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Thomas v. Nicholson

March 20, 2008


The opinion of the court was delivered by: Rosemary M. Collyer United States District Judge


Plaintiff Oscar Thomas is a retired Army veteran who has, with mixed success, repeatedly sought benefit payments from the Department of Veterans Affairs ("VA") for physical and mental health conditions that he believes are connected to his military service. In this case, brought pro se, he sues R. James Nicholson, Secretary of VA,*fn1 raising malpractice and other tort claims based on a medical examination conducted by a VA doctor in 1991 and his visits to the VA Medical Center in Memphis, Tennessee. The VA moves to dismiss, and to the extent any claim survives dismissal, the VA seeks summary judgment. See [Dkt. #121].

The Court will grant the motion to dismiss based on the failure to exhaust administrative remedies under the Federal Tort Claims Act ("FTCA"), 28 U.S.C. §§ 1346(b), 2671 et seq. Further, summary judgment will be granted to the VA on the claims surrounding the failure of Memphis VAMC to provide medical attention to Mr. Thomas in November 2002. With this disposition, all other pending motions will be denied as moot.*fn2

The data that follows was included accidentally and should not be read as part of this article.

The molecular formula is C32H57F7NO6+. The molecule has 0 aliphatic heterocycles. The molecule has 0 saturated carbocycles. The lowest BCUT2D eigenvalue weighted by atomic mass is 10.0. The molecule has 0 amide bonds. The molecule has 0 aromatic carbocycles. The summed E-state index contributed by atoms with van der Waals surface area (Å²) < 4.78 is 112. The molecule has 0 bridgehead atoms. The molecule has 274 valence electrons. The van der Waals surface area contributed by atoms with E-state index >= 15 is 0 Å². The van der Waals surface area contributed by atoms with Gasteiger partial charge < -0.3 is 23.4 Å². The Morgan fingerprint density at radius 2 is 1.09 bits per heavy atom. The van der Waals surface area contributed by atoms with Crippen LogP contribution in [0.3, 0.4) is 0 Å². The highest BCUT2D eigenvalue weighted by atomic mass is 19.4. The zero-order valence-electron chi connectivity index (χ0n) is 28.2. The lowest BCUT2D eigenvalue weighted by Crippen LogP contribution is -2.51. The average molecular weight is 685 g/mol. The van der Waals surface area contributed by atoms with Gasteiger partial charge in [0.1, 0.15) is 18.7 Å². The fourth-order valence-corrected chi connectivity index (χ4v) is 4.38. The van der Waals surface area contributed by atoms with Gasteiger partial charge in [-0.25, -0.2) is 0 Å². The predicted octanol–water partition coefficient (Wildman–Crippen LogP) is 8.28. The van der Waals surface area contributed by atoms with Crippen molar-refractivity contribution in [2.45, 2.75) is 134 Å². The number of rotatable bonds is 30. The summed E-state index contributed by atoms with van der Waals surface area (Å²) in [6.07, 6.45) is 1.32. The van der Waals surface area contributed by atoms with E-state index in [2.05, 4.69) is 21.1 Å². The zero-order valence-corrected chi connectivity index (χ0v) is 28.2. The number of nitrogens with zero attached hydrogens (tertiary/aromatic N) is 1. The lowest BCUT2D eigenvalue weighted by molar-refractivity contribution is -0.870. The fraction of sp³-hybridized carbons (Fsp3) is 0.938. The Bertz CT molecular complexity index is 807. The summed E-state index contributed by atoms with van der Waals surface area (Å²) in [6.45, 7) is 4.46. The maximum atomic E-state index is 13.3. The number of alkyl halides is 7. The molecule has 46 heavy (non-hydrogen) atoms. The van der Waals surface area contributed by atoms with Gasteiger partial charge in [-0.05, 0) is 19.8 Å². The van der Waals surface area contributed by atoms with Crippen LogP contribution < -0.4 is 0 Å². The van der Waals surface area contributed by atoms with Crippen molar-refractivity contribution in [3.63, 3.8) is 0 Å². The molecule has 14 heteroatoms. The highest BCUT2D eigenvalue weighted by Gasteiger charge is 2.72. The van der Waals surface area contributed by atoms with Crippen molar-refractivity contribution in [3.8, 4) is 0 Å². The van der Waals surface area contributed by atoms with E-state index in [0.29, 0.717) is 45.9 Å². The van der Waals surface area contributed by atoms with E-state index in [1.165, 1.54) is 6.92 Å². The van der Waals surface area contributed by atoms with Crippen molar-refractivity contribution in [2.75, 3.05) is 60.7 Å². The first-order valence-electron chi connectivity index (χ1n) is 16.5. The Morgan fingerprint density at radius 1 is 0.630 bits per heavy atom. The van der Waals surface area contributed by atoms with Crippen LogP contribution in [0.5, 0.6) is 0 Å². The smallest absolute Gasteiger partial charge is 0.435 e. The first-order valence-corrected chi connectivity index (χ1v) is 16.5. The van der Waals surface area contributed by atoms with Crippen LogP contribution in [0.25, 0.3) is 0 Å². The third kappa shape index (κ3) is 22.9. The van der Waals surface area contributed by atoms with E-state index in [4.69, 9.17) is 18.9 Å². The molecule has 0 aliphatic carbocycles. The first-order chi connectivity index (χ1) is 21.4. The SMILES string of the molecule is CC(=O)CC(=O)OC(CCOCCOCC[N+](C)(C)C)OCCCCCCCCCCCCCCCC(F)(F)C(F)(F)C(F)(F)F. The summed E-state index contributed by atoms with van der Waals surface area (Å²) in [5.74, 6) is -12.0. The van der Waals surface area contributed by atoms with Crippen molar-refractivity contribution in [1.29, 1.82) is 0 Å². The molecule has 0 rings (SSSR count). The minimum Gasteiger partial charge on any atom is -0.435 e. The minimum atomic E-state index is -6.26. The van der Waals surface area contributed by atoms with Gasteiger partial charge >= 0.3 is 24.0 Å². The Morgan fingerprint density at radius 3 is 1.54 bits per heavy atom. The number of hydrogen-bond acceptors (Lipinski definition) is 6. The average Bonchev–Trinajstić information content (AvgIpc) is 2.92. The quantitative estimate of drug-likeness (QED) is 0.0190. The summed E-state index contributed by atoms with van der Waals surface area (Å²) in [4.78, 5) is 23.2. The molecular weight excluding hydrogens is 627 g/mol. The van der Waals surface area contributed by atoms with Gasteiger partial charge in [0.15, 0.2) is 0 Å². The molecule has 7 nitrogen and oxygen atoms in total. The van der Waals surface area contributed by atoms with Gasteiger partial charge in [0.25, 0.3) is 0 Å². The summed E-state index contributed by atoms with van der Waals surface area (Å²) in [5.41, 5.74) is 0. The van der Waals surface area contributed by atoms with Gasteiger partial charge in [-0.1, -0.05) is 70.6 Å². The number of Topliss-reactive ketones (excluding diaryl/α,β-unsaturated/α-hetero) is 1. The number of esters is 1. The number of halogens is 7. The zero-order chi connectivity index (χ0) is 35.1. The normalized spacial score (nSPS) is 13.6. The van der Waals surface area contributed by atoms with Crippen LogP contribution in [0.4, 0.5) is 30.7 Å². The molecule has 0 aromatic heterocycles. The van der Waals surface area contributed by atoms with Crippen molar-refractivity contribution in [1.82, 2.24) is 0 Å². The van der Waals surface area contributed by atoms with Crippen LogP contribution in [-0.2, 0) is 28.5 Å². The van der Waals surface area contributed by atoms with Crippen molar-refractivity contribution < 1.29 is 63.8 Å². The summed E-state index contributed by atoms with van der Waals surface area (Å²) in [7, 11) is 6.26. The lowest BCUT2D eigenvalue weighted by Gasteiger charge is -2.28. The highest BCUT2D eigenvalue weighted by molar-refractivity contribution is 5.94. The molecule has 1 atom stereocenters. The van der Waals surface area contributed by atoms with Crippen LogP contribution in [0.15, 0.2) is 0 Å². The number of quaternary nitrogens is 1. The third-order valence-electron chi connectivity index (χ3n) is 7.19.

Mr. Thomas filed a claim for disability compensation with the VA on August 14, 1989, based, in part, on anxiety neurosis. As a result, on March 5, 1991, he was examined by Dr. A.R. Kelly, a VA psychiatrist at the Washington, D.C., VA Medical Center. In his report of the examination, Dr. Kelly noted that Mr. Thomas had complained of regularly hearing voices in his head since about 1978 or 1979, which had persisted up to the date of the examination. However, because Mr. Thomas had "no other particular signs of schizophrenia," Dr. Kelly stated only that "a diagnosis of schizophrenia probably is the most likely correct diagnosis" without making a definite diagnosis. Def.'s Mem. in Supp. of Mot. to Dismiss or For Summ. J. [Dkt. #121] ("Def.'s Mem."), Ex. 2. Critically, however, he did not share this possible diagnosis with Mr. Thomas.